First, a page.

Investors and Operators

Lessons I’ve Learned From Both Worlds

Everybody reading this probably knows the Warren Buffett saying that he’s a better businessman because he’s an investor and a better investor because he’s a businessman. And I agree. Warren Buffett has proved himself to be pretty good at both.

But the converse isn’t necessarily true. Good investors aren’t always good business people and good business people don’t always light it up as investors. My experience has been that people can make a whole lot of money without knowing much about managing it and that others can know a whole lot about managing money without understanding how operating companies amass it.

The two, though, are related and the question is, When do the fields of investing and operating complement one another and when are they wholly disconnected?

Progress and Problems

I oftentimes feel like a business orphan. I straddle the two overlapping worlds of business operations and investment, but don’t quite fit into either.

I started my career as an entrepreneur and operator and made seemingly every mistake possible. For those who don’t know the history of, what started as a collection of marketing firms became a holding company and then a private equity firm. Along the way I was the master of poorly conceived strategy and pivoted around unnecessarily. I mis-set expectations and misaligned incentives. I hired poorly. I fired poorly. I was overly frugal in some ways and lavish in others. It was a mess.

Then, perhaps despite me or perhaps because of the lessons learned along the way, the companies started producing free cash flow and it felt like I got my legs underneath me operationally. But now there was another (good) problem: profits to deploy. Out of necessity I began to learn about investing. But I never took for granted that because we could run a company, we could successfully buy one too.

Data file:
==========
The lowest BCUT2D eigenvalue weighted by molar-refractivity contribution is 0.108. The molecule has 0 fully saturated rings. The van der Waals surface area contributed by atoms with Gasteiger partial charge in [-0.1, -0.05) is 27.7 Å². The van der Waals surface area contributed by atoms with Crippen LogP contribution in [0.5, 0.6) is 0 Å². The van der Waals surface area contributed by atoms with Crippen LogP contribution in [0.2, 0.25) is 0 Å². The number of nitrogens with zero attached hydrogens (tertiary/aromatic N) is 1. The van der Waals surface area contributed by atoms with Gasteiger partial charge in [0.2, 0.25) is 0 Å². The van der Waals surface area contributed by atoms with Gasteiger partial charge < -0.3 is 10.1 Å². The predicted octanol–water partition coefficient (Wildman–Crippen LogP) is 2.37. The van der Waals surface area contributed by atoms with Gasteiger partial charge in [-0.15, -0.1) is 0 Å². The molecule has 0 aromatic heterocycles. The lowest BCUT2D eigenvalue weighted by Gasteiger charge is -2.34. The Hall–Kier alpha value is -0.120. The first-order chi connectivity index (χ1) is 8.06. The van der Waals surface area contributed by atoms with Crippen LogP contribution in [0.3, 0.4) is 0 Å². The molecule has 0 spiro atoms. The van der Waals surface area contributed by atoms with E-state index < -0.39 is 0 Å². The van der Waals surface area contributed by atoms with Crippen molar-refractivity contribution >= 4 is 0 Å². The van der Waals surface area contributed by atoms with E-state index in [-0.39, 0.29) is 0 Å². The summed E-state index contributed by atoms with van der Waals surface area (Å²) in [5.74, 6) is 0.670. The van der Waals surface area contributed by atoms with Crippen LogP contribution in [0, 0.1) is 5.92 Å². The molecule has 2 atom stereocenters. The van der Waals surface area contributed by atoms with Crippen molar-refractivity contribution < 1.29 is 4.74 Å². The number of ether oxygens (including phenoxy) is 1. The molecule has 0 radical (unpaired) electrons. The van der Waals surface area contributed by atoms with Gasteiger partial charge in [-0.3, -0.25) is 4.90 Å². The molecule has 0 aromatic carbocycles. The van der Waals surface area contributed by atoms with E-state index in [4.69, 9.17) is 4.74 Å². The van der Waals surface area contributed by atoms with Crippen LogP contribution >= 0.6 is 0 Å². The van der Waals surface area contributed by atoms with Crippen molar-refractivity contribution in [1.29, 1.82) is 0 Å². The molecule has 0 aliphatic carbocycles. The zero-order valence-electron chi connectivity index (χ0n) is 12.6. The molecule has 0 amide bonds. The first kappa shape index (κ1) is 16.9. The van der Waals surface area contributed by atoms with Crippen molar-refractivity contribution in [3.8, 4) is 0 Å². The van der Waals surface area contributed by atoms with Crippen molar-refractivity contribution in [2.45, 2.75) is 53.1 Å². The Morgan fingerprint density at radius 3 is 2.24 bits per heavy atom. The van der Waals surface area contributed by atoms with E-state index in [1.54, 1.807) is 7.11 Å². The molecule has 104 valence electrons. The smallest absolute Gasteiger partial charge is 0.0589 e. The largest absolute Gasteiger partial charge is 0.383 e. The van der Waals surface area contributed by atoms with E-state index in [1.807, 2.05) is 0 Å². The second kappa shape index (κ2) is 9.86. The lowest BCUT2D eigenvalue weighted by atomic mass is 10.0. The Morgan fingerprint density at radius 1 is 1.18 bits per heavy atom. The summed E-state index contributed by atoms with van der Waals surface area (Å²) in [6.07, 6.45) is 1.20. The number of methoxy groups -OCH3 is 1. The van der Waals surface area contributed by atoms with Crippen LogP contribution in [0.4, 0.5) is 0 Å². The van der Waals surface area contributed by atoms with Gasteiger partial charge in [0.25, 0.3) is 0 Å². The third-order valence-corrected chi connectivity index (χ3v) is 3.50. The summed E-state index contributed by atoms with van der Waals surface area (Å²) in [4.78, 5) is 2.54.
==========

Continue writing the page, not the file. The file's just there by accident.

Recognizing The Overlap

Here’s where I come clean: I’ve never taken a finance or investing class and I didn’t keep the Berkshire letters under my pillow growing up. In fact, I didn’t even know who Charlie Munger was until I was in my mid-20s, around the same time I learned there was an industry called “private equity.” Funnily enough, that was after I acquired my first company. I found Howard Marks, Teledyne, and the Marmon Group in my late 20s. Search funds caught my attention even later.

Needless to say, I’m no investing whiz. I struggle to navigate the Excel spreadsheets people send me and have a tough time understanding what most people in high finance even do everyday. has been built on grinding execution and healthy fear, not on outcompeting or outmodelling the far more brilliant and highly educated.